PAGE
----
I'm not going to make the same mistake as the other side and claim that this proves that masks downright spread the virus. Obviously, there are numerous natural factors that could be driving the increased spread, so correlation doesn't necessarily equal causation, but it's certainly ludicrous to suggest that masks help stop the spread at this point.
The Czech government is in such as state of panic at this point that Prime Minister Andrej Babis is building emergency field hospitals. With hospitalizations six times higher than the initial peak in the spring (before universal mask-wearing), Babis warned, "We don't have time—numbers are catastrophic." They can't have it both ways: Either masks are the single greatest tool in stopping the virus or there is panic. They can't panic over a spread that happened with universal masking while extolling the virtues of masks!
Contrast the results of the Czech Republic to those of Sweden, and you will see that lockdowns and masks are clearly not the path to a flatter curve. Sweden has barely had excess deaths over a typical year:
Data can be both beautiful and powerful. Sweden is the only western country not to enact draconian lockdowns, so i… https://t.co/y3BPyFa8lv— Yinon Weiss (@Yinon Weiss)1603215750.0
Moreover, mask supporters often point to the fact that other Scandinavian countries initially had better results than Sweden as a refutation to Sweden's strategy. However, what they forget to divulge is that the other Scandinavian countries have the same or lower rates of mask-wearing. In July, the Council of Foreign Relations conducted a survey of 25 countries, asking respondents, "Have you always worn a face mask outside the home in the last seven days?" Guess which countries reported the lowest rate of mask use? The four Scandinavian countries:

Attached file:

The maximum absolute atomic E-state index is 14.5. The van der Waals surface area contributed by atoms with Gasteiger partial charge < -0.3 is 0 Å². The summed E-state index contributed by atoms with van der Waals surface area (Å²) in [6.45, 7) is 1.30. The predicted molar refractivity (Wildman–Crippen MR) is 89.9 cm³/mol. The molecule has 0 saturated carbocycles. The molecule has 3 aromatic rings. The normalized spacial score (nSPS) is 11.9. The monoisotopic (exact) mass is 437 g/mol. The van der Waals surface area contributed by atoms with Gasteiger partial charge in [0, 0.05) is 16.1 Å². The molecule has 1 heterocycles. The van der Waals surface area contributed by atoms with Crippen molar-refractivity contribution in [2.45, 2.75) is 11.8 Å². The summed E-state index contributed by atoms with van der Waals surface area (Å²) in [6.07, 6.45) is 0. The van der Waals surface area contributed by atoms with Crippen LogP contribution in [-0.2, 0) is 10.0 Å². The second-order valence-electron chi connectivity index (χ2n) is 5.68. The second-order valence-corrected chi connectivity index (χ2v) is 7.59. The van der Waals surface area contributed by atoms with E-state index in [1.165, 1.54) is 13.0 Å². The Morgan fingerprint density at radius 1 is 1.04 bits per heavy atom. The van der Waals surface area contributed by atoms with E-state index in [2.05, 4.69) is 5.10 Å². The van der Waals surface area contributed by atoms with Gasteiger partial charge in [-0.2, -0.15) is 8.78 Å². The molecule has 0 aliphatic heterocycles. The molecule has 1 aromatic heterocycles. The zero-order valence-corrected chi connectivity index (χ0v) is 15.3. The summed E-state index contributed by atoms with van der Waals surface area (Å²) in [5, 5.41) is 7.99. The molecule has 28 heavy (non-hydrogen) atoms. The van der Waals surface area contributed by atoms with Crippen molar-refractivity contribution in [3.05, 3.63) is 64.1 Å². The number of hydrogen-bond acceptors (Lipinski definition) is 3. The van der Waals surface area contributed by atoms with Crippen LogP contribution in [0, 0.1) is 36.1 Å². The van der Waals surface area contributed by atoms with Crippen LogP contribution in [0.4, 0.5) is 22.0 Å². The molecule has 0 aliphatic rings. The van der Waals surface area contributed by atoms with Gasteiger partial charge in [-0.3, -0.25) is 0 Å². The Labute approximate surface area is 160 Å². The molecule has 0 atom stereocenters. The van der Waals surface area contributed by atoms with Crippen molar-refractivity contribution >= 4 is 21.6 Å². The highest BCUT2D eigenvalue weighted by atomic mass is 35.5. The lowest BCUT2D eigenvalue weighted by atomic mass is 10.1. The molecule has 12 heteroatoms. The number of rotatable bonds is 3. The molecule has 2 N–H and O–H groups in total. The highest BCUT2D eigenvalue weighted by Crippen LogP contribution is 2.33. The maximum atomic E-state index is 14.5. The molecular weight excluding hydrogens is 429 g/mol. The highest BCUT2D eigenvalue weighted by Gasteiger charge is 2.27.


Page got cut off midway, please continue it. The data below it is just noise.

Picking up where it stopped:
Thus, the success of those other countries actually goes into the bucket of the non-mask list, not the other way around.
It's no wonder that the response from the media and the politicians is to squelch debate and censor dissent rather than producing evidence that such a draconian and dehumanizing edict is effective. They have no evidence and cannot debate their position.
In the summer, Denmark conducted a much-hyped randomized clinical trial of mask effectiveness against SARS-CoV-2 and were slated to publish it in August. Many of us were wondering why it was never published. Former New York Times reporter and noted lockdown critic Alex Berenson discovered the answer for us. On Sunday, he posted a screenshot of an email correspondence he had with Thomas Lars Benfield, the lead investigator on the Danish mask study. The 12-word response to the question of when the study would be published is worth a thousand words.
A lead investigator on the Danish mask study - the ONLY (as far as I know) randomized trial to see if masks protect… https://t.co/APlTS1Jo4M— Alex Berenson (@Alex Berenson)1603040985.0
"As soon as a journal is brave enough to accept the paper," replied Benfield, a clinical professor at University of Copenhagen.